Nuclear waste disposal is composed of a surface facility to receive the waste. Surface facility is necessary for conducting required inspections and encapsulation the waste in an over-pack. Underground facility is constructed to emplace nuclear waste forms. An underground facility is composed of access shafts which connect the surface facility with the underground facility, disposal tunnels for emplacement of waste forms, connection tunnels and infrastructure for transportation, construction of tunnels and maintenance of the safety of all operations. Following conditions are required for a disposal facility;

a. To provide mechanical stability of underground openings (tunnels, galleries, waste rooms etc.) during construction, operation and closure of the facility.

b. To provide radiation protection of workers and minimize incidental releases.

c. To provide measures to handle heat generated from nuclear waste forms

d. To avoid damage to the host rock and groundwater level lowering.

Figure 2:Natural and engineered barriers.

A layout of the underground facility can be considered to perform construction, operation and closure independently. Therefore, a system for dividing the area to dispose of the waste into several independent panels. Instead of shafts, various options of access from the surface to the underground facility are available such as ramps or spiral tunnels. Engineered barriers are composed of waste form, over-pack and buffer material as indicted in Figure 2.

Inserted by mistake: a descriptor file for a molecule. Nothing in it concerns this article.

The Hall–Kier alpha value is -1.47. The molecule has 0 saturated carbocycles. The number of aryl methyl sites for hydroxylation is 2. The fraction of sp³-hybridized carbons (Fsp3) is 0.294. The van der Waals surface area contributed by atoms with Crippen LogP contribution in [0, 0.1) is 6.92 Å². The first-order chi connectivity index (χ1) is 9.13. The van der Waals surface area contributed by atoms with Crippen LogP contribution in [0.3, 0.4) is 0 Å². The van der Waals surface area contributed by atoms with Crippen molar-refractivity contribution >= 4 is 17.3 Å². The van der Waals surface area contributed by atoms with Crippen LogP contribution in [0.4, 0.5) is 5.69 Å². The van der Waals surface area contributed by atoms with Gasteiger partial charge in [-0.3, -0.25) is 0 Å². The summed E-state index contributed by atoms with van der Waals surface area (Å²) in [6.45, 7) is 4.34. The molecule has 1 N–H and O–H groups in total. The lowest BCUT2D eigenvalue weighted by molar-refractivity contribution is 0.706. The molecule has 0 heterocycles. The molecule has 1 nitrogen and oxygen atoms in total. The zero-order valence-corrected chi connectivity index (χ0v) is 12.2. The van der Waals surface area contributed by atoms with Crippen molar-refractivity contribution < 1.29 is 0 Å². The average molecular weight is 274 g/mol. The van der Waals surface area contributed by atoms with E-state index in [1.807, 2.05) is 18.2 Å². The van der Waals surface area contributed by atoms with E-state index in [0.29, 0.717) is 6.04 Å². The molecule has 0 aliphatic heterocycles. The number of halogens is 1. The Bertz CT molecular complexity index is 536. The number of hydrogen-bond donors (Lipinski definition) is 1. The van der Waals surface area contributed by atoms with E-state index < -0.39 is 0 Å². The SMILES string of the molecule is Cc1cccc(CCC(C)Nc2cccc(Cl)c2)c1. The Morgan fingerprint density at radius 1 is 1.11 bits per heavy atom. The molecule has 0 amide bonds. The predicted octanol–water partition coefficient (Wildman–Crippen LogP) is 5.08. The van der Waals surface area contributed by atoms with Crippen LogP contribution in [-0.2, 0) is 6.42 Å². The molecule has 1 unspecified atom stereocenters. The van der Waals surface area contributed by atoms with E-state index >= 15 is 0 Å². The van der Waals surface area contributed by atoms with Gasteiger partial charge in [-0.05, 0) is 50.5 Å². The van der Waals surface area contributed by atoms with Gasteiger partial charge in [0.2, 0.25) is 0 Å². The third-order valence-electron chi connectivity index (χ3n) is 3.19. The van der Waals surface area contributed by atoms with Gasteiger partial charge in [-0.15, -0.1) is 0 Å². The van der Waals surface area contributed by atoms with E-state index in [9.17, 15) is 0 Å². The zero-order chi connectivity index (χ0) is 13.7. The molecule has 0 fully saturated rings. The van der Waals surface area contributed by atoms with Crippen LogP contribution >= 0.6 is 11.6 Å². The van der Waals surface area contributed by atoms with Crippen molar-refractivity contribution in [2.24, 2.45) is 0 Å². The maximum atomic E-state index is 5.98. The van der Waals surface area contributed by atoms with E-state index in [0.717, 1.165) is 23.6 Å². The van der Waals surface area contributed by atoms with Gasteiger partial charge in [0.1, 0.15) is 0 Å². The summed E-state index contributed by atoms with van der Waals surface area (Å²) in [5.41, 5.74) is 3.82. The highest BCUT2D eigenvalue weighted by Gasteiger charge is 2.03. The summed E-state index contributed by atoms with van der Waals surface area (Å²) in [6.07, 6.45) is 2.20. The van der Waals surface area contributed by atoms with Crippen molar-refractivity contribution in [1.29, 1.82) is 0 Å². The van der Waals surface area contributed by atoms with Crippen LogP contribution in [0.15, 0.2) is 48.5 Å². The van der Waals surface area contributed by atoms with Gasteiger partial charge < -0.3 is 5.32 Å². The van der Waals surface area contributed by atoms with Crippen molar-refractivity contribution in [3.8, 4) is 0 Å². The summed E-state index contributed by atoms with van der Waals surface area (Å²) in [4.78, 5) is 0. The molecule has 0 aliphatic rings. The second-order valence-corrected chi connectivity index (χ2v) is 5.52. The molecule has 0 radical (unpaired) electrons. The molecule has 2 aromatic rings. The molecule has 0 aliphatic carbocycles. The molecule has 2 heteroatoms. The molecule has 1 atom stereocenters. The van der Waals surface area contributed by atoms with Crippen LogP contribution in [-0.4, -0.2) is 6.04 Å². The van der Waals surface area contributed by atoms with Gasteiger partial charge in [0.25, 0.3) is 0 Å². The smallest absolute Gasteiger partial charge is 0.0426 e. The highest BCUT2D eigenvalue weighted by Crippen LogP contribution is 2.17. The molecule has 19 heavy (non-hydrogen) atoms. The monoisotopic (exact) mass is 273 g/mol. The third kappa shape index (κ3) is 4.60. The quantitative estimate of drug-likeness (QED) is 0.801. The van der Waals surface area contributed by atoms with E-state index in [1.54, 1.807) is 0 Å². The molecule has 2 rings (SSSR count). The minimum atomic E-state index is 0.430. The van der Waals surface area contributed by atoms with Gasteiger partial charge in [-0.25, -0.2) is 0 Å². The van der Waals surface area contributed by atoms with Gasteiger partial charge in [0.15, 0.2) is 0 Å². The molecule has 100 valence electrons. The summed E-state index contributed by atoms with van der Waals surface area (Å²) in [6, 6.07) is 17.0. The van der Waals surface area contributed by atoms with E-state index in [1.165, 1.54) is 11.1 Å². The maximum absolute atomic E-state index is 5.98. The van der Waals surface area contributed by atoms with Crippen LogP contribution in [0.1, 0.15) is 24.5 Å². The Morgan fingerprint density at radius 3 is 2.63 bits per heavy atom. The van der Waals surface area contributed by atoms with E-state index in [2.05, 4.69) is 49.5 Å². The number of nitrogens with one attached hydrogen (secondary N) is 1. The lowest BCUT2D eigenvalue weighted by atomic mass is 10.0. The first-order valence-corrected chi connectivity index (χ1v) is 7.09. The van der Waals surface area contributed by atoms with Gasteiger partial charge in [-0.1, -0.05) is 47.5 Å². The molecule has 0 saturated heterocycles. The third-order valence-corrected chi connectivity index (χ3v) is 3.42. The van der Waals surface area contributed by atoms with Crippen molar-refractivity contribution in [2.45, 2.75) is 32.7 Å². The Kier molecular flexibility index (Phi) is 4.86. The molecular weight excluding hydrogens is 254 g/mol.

Design parameters

Table 1:Typical properties of host rocks.

Table 2:Typical thermal properties of barriers.

During the long-term operational period of construction, operation and enclosure, it is necessary to secure stability. Several host rock properties should be determined for assessment in design studies. Typical values of potential host rocks are presented in Table 1. In order to examine the thermal influence on engineered barriers and surrounding host rock from heat generated by nuclear waste, thermal analysis should be carried out. According to thermal analysis results; emplacement spacing and disposal depth of waste packages will be determined. Less than 100 °C generally thermal alteration in buffer materials are not measured. Thermal properties of engineered barriers and host rock are presented in Table 2.


The present study was based on the determination of basic effective design parameters for a sustainable nuclear waste disposal facility. A preliminary analysis for a particular site should be conducted each of processes which may influence the mechanical stability of the engineered barriers and host rock. Such as chemical properties of the groundwater, which will come into contact with the waste, should be taken into account. Design parameters are determined from each site during site characterization process and used in analysis for ensuring long-term safety and stability of disposal facility.


  1. IAEA (2009) Classification of radioactive waste. IAEA Safety Standards Series No: GSG-1.
  2. Falck WE, Nilsson KF (2009) Geological disposal of radioactive waste: moving towards implementation. JRC European Commission Reference Reports.
  3. Hunter TO, Tillerson JR, Stevens AL (1989) A conceptual design for a nuclear waste repository at the yucca mountain site. Waste Management 89.

© 2018 Ahmet Erdal Osmanlioglu. This is an open access article distributed under the terms of the Creative Commons Attribution License , which permits unrestricted use, distribution, and build upon your work non-commercially.